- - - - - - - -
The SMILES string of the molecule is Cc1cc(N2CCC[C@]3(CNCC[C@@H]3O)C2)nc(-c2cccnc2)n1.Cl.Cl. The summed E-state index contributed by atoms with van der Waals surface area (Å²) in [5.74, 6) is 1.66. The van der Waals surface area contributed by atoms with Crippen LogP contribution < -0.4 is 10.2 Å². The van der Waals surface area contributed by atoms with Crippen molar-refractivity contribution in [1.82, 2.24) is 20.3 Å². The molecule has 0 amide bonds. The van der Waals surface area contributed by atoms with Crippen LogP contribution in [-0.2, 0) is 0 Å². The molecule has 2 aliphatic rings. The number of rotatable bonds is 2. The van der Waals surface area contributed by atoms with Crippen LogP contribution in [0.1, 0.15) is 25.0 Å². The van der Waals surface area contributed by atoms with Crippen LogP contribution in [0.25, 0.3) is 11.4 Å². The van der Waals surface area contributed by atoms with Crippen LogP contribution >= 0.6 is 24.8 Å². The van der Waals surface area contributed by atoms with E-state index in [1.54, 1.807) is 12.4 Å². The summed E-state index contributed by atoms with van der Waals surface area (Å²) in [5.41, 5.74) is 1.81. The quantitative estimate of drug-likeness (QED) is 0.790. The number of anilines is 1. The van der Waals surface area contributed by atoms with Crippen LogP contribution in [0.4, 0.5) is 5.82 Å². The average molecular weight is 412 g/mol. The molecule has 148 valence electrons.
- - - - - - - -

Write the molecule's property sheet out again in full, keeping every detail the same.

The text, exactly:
The SMILES string of the molecule is Cc1cc(N2CCC[C@]3(CNCC[C@@H]3O)C2)nc(-c2cccnc2)n1.Cl.Cl. The summed E-state index contributed by atoms with van der Waals surface area (Å²) in [5.74, 6) is 1.66. The van der Waals surface area contributed by atoms with Crippen LogP contribution < -0.4 is 10.2 Å². The van der Waals surface area contributed by atoms with Crippen molar-refractivity contribution in [1.82, 2.24) is 20.3 Å². The molecule has 0 amide bonds. The van der Waals surface area contributed by atoms with Crippen LogP contribution in [-0.2, 0) is 0 Å². The molecule has 2 aliphatic rings. The number of rotatable bonds is 2. The van der Waals surface area contributed by atoms with Crippen LogP contribution in [0.1, 0.15) is 25.0 Å². The van der Waals surface area contributed by atoms with Crippen LogP contribution in [0.25, 0.3) is 11.4 Å². The van der Waals surface area contributed by atoms with Crippen LogP contribution >= 0.6 is 24.8 Å². The van der Waals surface area contributed by atoms with E-state index in [1.54, 1.807) is 12.4 Å². The summed E-state index contributed by atoms with van der Waals surface area (Å²) in [5.41, 5.74) is 1.81. The quantitative estimate of drug-likeness (QED) is 0.790. The number of anilines is 1. The van der Waals surface area contributed by atoms with Crippen LogP contribution in [0.4, 0.5) is 5.82 Å². The average molecular weight is 412 g/mol. The molecule has 148 valence electrons.